The Construction Industry Federation, and other sources blamed the crisis on the price inflexibility of government contracts colliding with rising costs.
Industry figures claim this collision has depressed profit margins to well below the European average.
The revelation came after Irish company Sammon Group went into liquidation last week owed €8m by Carillion for work on a schools public-private partnership.
Newspaper Sunday Independent revealed the number of business failures after seeing email correspondence between “industry insiders” and insolvency experts, which described the trends as “worrying”.
They blamed onerous public sector form of contract that has pushed firms into making lower bids for work, plus the fallout from the collapse of Carillion, for what one source described as “a growing epidemic” of liquidations and receiverships.
Construction Industry Federation (CIF) director general Tom Parlon has written to all members of the Dáil Éireann, Ireland’s parliament, to “alert you to an issue threatening construction jobs and the completion of public-sector construction projects in school-building, hospitals, road upgrades, social housing, and renovation of public buildings”.
“The inflexibility of Government contracts in the face of substantial increases in input costs mean construction companies may now be forced out of business or to abandon ongoing public-sector projects. The Government contract forces all the risk and costs of unforeseeable issues onto the construction company,” said the letter.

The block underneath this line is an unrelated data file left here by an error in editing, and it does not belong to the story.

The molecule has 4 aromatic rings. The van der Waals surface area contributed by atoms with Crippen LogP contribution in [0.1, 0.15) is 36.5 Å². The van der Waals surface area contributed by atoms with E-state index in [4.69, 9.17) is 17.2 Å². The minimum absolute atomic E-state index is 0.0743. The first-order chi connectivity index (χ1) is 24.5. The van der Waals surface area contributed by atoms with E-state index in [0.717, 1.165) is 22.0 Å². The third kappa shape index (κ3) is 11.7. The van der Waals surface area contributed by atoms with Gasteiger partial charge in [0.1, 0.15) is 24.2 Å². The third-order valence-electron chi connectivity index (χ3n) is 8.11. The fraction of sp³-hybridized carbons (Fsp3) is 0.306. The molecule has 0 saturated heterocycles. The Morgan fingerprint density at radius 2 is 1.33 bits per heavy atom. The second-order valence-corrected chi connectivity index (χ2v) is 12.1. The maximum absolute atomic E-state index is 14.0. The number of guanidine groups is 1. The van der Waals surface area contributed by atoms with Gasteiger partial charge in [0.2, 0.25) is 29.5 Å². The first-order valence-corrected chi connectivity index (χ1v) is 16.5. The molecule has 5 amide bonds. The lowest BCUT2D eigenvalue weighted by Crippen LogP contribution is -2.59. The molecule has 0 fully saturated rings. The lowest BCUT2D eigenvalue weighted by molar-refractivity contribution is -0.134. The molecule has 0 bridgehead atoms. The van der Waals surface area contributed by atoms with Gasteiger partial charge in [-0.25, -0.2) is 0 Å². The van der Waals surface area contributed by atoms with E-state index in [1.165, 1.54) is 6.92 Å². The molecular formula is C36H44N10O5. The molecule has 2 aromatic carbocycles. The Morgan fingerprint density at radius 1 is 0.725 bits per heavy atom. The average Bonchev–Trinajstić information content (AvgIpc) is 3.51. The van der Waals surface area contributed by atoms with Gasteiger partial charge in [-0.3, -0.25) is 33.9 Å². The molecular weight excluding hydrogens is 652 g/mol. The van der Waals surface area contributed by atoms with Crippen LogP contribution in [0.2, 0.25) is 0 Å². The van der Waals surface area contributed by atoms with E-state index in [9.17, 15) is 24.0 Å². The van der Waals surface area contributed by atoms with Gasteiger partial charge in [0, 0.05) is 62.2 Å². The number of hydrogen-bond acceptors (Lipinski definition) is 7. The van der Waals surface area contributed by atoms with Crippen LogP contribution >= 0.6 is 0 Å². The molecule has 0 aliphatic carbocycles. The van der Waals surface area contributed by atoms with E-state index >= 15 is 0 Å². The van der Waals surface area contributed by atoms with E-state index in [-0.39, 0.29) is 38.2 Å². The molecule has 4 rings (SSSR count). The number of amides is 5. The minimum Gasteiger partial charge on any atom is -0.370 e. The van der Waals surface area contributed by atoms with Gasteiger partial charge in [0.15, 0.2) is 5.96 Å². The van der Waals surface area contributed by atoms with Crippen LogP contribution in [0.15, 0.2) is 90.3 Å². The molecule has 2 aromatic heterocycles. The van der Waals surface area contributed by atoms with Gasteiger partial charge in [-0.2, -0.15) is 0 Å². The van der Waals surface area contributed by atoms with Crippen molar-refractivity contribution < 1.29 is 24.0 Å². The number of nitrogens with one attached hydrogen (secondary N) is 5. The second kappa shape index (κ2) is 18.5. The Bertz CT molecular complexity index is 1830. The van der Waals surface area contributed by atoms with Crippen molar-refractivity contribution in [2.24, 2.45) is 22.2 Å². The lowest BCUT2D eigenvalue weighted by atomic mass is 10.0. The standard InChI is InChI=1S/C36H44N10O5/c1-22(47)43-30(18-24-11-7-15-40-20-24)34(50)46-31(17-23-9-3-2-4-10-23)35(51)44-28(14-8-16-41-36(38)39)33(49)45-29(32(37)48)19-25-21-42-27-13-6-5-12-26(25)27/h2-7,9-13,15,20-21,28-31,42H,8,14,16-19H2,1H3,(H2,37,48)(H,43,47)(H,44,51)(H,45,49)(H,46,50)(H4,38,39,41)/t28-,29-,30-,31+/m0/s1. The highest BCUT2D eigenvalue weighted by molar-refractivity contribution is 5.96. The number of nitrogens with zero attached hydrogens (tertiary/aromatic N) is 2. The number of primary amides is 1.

Companies were “locked into delivering projects at this price regardless of any cost increase in the intervening period” and "several construction companies currently involved in public sector contracts now face examinership or abandoning live public-sector projects,” he wrote.
Meanwhile, a survey by one of Ireland’s biggest contractors revealed margins averaging 1-1.5% across the Irish industry compared to an EU sector norm of 5%.
A CIF spokesman said the survey suggested margins were now “dangerously low”.
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